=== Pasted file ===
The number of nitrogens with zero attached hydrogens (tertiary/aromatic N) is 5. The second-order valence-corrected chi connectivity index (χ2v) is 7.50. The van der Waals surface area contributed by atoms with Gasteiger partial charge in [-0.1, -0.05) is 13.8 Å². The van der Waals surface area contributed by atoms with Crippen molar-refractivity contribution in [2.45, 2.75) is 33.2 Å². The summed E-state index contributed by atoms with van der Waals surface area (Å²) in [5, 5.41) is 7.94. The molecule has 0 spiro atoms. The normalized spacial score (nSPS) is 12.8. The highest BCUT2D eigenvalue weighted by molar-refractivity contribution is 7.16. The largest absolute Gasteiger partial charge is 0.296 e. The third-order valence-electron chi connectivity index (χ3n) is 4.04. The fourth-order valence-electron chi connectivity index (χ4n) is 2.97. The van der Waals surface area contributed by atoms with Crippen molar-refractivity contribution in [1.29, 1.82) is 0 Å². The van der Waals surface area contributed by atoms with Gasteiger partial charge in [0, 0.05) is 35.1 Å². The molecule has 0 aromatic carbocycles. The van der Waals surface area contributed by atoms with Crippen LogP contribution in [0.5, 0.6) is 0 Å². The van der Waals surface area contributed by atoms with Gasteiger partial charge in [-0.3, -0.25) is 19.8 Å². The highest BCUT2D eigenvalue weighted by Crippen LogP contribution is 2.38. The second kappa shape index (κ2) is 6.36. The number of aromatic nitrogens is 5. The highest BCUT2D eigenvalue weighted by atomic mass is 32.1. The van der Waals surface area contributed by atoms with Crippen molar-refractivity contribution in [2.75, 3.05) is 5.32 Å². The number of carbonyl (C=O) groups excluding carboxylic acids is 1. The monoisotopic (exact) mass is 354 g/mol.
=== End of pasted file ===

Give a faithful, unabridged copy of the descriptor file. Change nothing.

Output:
The number of nitrogens with zero attached hydrogens (tertiary/aromatic N) is 5. The second-order valence-corrected chi connectivity index (χ2v) is 7.50. The van der Waals surface area contributed by atoms with Gasteiger partial charge in [-0.1, -0.05) is 13.8 Å². The van der Waals surface area contributed by atoms with Crippen molar-refractivity contribution in [2.45, 2.75) is 33.2 Å². The summed E-state index contributed by atoms with van der Waals surface area (Å²) in [5, 5.41) is 7.94. The molecule has 0 spiro atoms. The normalized spacial score (nSPS) is 12.8. The highest BCUT2D eigenvalue weighted by molar-refractivity contribution is 7.16. The largest absolute Gasteiger partial charge is 0.296 e. The third-order valence-electron chi connectivity index (χ3n) is 4.04. The fourth-order valence-electron chi connectivity index (χ4n) is 2.97. The van der Waals surface area contributed by atoms with Crippen molar-refractivity contribution in [1.29, 1.82) is 0 Å². The van der Waals surface area contributed by atoms with Gasteiger partial charge in [0, 0.05) is 35.1 Å². The molecule has 0 aromatic carbocycles. The van der Waals surface area contributed by atoms with Crippen LogP contribution in [0.5, 0.6) is 0 Å². The van der Waals surface area contributed by atoms with Gasteiger partial charge in [-0.3, -0.25) is 19.8 Å². The highest BCUT2D eigenvalue weighted by Crippen LogP contribution is 2.38. The second kappa shape index (κ2) is 6.36. The number of aromatic nitrogens is 5. The highest BCUT2D eigenvalue weighted by atomic mass is 32.1. The van der Waals surface area contributed by atoms with Crippen molar-refractivity contribution in [2.75, 3.05) is 5.32 Å². The number of carbonyl (C=O) groups excluding carboxylic acids is 1. The monoisotopic (exact) mass is 354 g/mol.